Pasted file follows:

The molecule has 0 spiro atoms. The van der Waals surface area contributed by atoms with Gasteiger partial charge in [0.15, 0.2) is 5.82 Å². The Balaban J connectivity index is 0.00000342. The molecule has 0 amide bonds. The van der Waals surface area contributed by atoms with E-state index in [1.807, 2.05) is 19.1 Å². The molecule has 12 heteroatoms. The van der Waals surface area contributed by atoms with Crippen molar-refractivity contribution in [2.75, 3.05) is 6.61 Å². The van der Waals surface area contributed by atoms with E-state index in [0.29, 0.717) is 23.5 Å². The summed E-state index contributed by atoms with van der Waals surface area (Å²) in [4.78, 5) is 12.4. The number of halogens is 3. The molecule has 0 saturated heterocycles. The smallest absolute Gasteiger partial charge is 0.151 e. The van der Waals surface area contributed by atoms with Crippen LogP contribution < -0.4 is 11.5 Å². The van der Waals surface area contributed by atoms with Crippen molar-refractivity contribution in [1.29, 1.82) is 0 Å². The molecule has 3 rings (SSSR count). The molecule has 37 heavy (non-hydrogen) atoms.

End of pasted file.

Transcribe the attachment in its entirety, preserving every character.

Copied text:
The molecule has 0 spiro atoms. The van der Waals surface area contributed by atoms with Gasteiger partial charge in [0.15, 0.2) is 5.82 Å². The Balaban J connectivity index is 0.00000342. The molecule has 0 amide bonds. The van der Waals surface area contributed by atoms with E-state index in [1.807, 2.05) is 19.1 Å². The molecule has 12 heteroatoms. The van der Waals surface area contributed by atoms with Crippen molar-refractivity contribution in [2.75, 3.05) is 6.61 Å². The van der Waals surface area contributed by atoms with E-state index in [0.29, 0.717) is 23.5 Å². The summed E-state index contributed by atoms with van der Waals surface area (Å²) in [4.78, 5) is 12.4. The number of halogens is 3. The molecule has 0 saturated heterocycles. The smallest absolute Gasteiger partial charge is 0.151 e. The van der Waals surface area contributed by atoms with Crippen LogP contribution < -0.4 is 11.5 Å². The van der Waals surface area contributed by atoms with Crippen molar-refractivity contribution in [1.29, 1.82) is 0 Å². The molecule has 3 rings (SSSR count). The molecule has 37 heavy (non-hydrogen) atoms.